“The Multi-Ethnic Placement Act (MEPA) of 1994 said that race could not be the determining factor when placing a child in an adoptive or foster home. However, the legislation did note that an agency could consider the capacity of the prospective foster or adoptive parents to meet the needs of a child of a different racial, ethnic, or cultural background as one of a number of factors used to determine the best interests of the child. Because MEPA is a federal legislation, any state that receives federal money for its public or private foster and adoptive agencies (which is every state) must comply with it. And in 1996, the law was modified to make it even stricter. The Inter-Ethnic Placement Act, still commonly referred to as MEPA, said that race couldn’t play any role in adoptive placements. In other words, the law says it is illegal to consider race when placing a child in a foster or adoptive home. So if a child is available for adoption and several couples are interested in the child, the couples that match the race of the child cannot be given preference on those grounds.”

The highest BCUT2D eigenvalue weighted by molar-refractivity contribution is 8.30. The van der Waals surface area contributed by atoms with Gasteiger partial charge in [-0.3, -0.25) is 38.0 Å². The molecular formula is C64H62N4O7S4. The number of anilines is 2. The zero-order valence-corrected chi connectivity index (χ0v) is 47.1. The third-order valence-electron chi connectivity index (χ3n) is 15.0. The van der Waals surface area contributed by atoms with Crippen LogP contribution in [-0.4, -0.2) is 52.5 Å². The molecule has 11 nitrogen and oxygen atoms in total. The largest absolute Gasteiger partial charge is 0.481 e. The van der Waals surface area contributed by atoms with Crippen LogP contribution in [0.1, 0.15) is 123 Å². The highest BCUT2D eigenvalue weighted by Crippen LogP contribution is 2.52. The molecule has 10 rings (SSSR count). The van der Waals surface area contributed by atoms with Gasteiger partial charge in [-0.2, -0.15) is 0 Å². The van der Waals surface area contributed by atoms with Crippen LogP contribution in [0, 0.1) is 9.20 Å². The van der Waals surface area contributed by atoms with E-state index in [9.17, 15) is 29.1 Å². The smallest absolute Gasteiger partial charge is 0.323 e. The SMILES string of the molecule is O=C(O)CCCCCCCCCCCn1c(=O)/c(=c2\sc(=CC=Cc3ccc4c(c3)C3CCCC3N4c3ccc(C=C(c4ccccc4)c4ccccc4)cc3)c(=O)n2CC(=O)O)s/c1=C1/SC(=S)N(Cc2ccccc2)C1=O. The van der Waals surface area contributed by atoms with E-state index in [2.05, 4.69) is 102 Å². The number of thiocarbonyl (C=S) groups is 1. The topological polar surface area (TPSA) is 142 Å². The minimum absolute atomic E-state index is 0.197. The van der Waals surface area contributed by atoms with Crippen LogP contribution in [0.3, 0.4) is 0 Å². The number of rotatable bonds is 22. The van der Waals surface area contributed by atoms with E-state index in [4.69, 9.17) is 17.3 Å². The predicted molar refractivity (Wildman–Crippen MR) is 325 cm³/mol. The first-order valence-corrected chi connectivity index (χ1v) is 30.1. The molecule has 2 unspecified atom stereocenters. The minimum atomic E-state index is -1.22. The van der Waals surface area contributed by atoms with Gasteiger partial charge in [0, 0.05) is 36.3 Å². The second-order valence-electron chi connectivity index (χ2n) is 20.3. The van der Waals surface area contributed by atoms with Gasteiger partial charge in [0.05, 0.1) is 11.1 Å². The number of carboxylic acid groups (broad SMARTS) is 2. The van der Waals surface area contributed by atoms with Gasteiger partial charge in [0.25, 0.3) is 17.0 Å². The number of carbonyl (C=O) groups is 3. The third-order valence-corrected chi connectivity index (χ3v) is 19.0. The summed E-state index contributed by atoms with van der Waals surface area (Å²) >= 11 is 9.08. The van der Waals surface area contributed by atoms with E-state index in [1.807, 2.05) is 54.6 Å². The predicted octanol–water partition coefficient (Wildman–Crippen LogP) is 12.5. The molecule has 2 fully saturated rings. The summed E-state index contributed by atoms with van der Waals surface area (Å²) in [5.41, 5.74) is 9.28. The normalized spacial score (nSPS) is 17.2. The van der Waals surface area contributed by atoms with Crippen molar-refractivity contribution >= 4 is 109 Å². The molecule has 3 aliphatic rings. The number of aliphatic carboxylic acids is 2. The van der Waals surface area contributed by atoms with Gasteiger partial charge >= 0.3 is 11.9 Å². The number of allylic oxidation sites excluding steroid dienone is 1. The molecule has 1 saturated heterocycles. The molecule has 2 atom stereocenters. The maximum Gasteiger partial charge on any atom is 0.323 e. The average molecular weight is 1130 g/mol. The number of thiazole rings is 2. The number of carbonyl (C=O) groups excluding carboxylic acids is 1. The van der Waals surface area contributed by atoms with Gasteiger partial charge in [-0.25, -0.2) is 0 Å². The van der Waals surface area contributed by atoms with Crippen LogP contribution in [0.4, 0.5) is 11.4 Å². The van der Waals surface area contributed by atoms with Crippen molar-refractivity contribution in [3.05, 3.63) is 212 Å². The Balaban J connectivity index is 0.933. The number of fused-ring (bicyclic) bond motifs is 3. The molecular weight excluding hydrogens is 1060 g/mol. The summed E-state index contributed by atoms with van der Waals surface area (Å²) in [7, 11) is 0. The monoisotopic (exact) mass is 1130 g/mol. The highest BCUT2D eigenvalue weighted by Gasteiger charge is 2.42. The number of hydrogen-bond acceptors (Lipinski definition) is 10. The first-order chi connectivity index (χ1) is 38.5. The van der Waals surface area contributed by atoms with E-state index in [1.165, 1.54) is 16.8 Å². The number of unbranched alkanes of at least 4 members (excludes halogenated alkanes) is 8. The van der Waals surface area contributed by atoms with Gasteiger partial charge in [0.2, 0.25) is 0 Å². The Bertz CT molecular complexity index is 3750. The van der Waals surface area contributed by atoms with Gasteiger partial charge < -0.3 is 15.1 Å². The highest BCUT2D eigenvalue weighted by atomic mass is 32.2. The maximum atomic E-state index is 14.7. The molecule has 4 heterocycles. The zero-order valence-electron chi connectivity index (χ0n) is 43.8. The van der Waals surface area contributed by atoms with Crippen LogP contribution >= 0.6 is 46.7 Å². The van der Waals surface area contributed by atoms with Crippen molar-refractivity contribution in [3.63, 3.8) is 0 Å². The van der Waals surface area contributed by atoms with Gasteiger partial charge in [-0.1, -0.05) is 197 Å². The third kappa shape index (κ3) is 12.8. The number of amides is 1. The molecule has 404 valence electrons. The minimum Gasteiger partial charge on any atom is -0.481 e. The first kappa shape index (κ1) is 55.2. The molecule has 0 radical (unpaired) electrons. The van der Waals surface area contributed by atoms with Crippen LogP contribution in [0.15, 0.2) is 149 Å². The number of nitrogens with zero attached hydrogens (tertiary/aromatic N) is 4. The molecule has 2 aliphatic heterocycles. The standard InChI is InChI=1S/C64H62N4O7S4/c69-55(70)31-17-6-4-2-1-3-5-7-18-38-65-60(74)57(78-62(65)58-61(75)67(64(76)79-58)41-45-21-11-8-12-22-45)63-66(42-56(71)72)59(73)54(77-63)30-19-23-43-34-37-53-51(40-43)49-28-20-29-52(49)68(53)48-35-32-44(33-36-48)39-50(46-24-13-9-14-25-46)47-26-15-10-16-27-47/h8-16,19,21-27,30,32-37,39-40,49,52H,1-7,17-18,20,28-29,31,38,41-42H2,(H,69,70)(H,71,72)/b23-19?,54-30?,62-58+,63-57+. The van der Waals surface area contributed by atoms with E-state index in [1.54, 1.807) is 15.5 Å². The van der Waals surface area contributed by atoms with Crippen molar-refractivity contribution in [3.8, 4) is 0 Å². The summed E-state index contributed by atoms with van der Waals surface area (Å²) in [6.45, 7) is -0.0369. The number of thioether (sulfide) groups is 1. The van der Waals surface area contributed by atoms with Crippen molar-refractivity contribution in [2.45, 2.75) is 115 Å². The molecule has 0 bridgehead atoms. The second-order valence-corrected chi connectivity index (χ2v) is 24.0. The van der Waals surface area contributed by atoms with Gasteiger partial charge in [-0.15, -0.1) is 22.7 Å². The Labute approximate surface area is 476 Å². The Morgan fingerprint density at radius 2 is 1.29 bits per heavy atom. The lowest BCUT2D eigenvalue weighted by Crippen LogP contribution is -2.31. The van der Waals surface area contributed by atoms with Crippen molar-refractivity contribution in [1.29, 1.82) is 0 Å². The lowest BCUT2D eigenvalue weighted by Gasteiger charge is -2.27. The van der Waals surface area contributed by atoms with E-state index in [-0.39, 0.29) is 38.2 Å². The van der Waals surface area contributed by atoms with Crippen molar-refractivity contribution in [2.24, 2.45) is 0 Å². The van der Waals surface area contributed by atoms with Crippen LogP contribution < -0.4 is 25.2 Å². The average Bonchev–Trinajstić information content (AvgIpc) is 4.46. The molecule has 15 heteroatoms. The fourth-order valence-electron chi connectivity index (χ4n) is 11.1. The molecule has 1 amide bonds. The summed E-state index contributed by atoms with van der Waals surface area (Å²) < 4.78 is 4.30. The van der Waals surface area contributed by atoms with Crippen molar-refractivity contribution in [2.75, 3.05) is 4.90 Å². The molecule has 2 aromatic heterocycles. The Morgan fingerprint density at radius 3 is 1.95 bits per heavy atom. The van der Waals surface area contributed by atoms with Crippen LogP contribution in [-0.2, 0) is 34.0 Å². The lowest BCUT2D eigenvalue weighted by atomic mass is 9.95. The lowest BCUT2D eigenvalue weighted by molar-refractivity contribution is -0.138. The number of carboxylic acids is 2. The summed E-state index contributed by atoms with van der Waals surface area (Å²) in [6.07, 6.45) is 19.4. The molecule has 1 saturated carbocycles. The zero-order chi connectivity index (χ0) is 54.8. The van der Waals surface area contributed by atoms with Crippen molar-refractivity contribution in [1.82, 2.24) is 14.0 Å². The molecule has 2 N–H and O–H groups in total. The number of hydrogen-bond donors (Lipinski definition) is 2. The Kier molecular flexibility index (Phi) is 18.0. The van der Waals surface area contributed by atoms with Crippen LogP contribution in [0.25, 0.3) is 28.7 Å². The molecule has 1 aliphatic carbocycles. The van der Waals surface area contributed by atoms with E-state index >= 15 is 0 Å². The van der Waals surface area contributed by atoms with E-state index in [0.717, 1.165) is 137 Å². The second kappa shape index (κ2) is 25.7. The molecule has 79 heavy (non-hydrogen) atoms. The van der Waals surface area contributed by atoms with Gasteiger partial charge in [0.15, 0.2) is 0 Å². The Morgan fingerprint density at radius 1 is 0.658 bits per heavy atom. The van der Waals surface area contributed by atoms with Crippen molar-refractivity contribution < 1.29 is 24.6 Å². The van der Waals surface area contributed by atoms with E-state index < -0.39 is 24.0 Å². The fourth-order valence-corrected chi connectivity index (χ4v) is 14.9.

Aside from the social policies mentioned in the book, it was interesting for me to read about how this family’s experience with foster care evolved. I won’t tell you how the book ends, you’ll have to read that yourself, but I do highly recommend it. And speaking of recommended reading, I urge you to read these posts on racism by an adoptive mother (and social worker) whose two sons happen to be black.
Any thoughts from those of you with backgrounds in transracial adoption or fostering? What is something you wish people knew or that you’ve learned from your experiences?